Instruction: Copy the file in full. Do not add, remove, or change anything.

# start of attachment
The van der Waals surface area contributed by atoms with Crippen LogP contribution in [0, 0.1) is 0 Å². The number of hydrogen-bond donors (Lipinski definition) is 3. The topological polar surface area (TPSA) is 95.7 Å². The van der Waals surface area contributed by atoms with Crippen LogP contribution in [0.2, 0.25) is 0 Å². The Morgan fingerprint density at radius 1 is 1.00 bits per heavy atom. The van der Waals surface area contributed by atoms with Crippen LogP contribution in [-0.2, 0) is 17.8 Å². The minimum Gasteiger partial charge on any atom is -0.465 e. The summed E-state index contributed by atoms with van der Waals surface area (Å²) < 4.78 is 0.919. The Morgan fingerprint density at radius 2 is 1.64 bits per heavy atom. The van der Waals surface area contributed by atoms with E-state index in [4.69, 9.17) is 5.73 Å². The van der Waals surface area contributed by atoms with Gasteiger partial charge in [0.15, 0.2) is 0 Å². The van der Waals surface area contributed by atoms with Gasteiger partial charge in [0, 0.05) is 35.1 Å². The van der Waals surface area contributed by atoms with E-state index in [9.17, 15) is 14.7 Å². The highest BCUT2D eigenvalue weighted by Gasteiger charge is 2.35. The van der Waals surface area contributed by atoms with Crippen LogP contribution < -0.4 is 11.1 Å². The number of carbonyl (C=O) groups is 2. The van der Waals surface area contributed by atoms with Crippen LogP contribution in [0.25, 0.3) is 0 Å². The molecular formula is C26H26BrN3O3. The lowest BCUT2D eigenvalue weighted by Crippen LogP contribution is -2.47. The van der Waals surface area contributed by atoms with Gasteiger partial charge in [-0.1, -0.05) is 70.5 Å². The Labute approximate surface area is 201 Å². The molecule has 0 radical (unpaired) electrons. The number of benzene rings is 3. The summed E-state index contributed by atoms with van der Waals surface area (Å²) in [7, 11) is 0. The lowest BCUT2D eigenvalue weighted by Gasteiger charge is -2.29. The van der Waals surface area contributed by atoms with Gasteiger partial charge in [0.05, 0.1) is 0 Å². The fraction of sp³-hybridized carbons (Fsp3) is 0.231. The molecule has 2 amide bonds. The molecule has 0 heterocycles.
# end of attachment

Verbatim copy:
The van der Waals surface area contributed by atoms with Crippen LogP contribution in [0, 0.1) is 0 Å². The number of hydrogen-bond donors (Lipinski definition) is 3. The topological polar surface area (TPSA) is 95.7 Å². The van der Waals surface area contributed by atoms with Crippen LogP contribution in [0.2, 0.25) is 0 Å². The Morgan fingerprint density at radius 1 is 1.00 bits per heavy atom. The van der Waals surface area contributed by atoms with Crippen LogP contribution in [-0.2, 0) is 17.8 Å². The minimum Gasteiger partial charge on any atom is -0.465 e. The summed E-state index contributed by atoms with van der Waals surface area (Å²) < 4.78 is 0.919. The Morgan fingerprint density at radius 2 is 1.64 bits per heavy atom. The van der Waals surface area contributed by atoms with E-state index in [4.69, 9.17) is 5.73 Å². The van der Waals surface area contributed by atoms with Gasteiger partial charge in [0.15, 0.2) is 0 Å². The van der Waals surface area contributed by atoms with Gasteiger partial charge in [0, 0.05) is 35.1 Å². The van der Waals surface area contributed by atoms with E-state index in [9.17, 15) is 14.7 Å². The highest BCUT2D eigenvalue weighted by Gasteiger charge is 2.35. The van der Waals surface area contributed by atoms with Crippen LogP contribution < -0.4 is 11.1 Å². The number of carbonyl (C=O) groups is 2. The van der Waals surface area contributed by atoms with Crippen LogP contribution in [0.25, 0.3) is 0 Å². The molecular formula is C26H26BrN3O3. The lowest BCUT2D eigenvalue weighted by Crippen LogP contribution is -2.47. The van der Waals surface area contributed by atoms with Gasteiger partial charge in [-0.1, -0.05) is 70.5 Å². The Labute approximate surface area is 201 Å². The molecule has 0 radical (unpaired) electrons. The number of benzene rings is 3. The summed E-state index contributed by atoms with van der Waals surface area (Å²) in [7, 11) is 0. The lowest BCUT2D eigenvalue weighted by Gasteiger charge is -2.29. The van der Waals surface area contributed by atoms with Gasteiger partial charge in [0.05, 0.1) is 0 Å². The fraction of sp³-hybridized carbons (Fsp3) is 0.231. The molecule has 2 amide bonds. The molecule has 0 heterocycles.